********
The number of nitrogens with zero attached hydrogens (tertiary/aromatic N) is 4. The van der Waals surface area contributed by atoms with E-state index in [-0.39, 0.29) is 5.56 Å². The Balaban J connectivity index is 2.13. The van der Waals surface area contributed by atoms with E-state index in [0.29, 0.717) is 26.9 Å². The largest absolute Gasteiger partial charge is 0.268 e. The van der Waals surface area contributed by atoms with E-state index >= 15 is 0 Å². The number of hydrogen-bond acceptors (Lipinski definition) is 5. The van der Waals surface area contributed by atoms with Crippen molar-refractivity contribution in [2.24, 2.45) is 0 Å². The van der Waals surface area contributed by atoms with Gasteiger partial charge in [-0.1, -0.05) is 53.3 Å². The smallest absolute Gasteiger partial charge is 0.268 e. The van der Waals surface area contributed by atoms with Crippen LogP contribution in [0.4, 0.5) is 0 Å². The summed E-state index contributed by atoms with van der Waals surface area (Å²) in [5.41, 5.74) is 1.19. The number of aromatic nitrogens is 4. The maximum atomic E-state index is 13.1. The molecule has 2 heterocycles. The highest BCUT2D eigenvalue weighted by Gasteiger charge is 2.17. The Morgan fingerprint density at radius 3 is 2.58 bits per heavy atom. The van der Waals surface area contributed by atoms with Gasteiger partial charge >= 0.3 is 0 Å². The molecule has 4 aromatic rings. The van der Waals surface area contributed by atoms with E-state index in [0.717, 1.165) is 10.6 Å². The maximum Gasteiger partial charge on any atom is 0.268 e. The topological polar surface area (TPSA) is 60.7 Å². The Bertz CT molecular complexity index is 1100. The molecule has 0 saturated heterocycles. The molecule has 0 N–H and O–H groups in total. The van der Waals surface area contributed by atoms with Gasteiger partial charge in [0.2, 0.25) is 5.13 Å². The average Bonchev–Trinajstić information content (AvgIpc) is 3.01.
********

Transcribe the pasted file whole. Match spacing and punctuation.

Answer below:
The number of nitrogens with zero attached hydrogens (tertiary/aromatic N) is 4. The van der Waals surface area contributed by atoms with E-state index in [-0.39, 0.29) is 5.56 Å². The Balaban J connectivity index is 2.13. The van der Waals surface area contributed by atoms with E-state index in [0.29, 0.717) is 26.9 Å². The largest absolute Gasteiger partial charge is 0.268 e. The van der Waals surface area contributed by atoms with E-state index >= 15 is 0 Å². The number of hydrogen-bond acceptors (Lipinski definition) is 5. The van der Waals surface area contributed by atoms with Crippen molar-refractivity contribution in [2.24, 2.45) is 0 Å². The van der Waals surface area contributed by atoms with Gasteiger partial charge in [-0.1, -0.05) is 53.3 Å². The smallest absolute Gasteiger partial charge is 0.268 e. The van der Waals surface area contributed by atoms with Crippen LogP contribution in [0.4, 0.5) is 0 Å². The summed E-state index contributed by atoms with van der Waals surface area (Å²) in [5.41, 5.74) is 1.19. The number of aromatic nitrogens is 4. The maximum atomic E-state index is 13.1. The molecule has 2 heterocycles. The highest BCUT2D eigenvalue weighted by Gasteiger charge is 2.17. The Morgan fingerprint density at radius 3 is 2.58 bits per heavy atom. The van der Waals surface area contributed by atoms with Gasteiger partial charge >= 0.3 is 0 Å². The molecule has 4 aromatic rings. The van der Waals surface area contributed by atoms with E-state index in [0.717, 1.165) is 10.6 Å². The maximum Gasteiger partial charge on any atom is 0.268 e. The topological polar surface area (TPSA) is 60.7 Å². The Bertz CT molecular complexity index is 1100. The molecule has 0 saturated heterocycles. The molecule has 0 N–H and O–H groups in total. The van der Waals surface area contributed by atoms with Gasteiger partial charge in [0.2, 0.25) is 5.13 Å². The average Bonchev–Trinajstić information content (AvgIpc) is 3.01.